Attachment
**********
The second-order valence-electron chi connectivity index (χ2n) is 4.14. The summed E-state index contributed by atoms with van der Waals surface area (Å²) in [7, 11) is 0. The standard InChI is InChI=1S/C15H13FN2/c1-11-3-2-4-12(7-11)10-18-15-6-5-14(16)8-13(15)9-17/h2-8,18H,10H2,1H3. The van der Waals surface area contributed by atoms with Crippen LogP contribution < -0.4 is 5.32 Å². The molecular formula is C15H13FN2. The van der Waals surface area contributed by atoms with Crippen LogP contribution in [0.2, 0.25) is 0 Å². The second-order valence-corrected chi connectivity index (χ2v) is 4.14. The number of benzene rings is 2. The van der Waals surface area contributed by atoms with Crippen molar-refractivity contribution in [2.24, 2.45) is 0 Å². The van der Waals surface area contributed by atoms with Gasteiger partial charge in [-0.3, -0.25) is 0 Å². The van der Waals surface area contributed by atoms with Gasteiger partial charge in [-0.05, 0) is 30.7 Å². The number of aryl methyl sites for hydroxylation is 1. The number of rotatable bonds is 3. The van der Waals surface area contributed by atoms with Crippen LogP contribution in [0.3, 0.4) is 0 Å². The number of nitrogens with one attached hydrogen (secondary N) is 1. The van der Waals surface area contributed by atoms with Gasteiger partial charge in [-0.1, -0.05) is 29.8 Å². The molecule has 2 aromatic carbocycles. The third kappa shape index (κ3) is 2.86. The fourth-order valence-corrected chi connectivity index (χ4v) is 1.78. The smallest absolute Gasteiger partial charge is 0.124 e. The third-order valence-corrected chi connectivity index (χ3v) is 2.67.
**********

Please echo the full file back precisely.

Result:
The second-order valence-electron chi connectivity index (χ2n) is 4.14. The summed E-state index contributed by atoms with van der Waals surface area (Å²) in [7, 11) is 0. The standard InChI is InChI=1S/C15H13FN2/c1-11-3-2-4-12(7-11)10-18-15-6-5-14(16)8-13(15)9-17/h2-8,18H,10H2,1H3. The van der Waals surface area contributed by atoms with Crippen LogP contribution < -0.4 is 5.32 Å². The molecular formula is C15H13FN2. The van der Waals surface area contributed by atoms with Crippen LogP contribution in [0.2, 0.25) is 0 Å². The second-order valence-corrected chi connectivity index (χ2v) is 4.14. The number of benzene rings is 2. The van der Waals surface area contributed by atoms with Crippen molar-refractivity contribution in [2.24, 2.45) is 0 Å². The van der Waals surface area contributed by atoms with Gasteiger partial charge in [-0.3, -0.25) is 0 Å². The van der Waals surface area contributed by atoms with Gasteiger partial charge in [-0.05, 0) is 30.7 Å². The number of aryl methyl sites for hydroxylation is 1. The number of rotatable bonds is 3. The van der Waals surface area contributed by atoms with Crippen LogP contribution in [0.3, 0.4) is 0 Å². The number of nitrogens with one attached hydrogen (secondary N) is 1. The van der Waals surface area contributed by atoms with Gasteiger partial charge in [-0.1, -0.05) is 29.8 Å². The molecule has 2 aromatic carbocycles. The third kappa shape index (κ3) is 2.86. The fourth-order valence-corrected chi connectivity index (χ4v) is 1.78. The smallest absolute Gasteiger partial charge is 0.124 e. The third-order valence-corrected chi connectivity index (χ3v) is 2.67.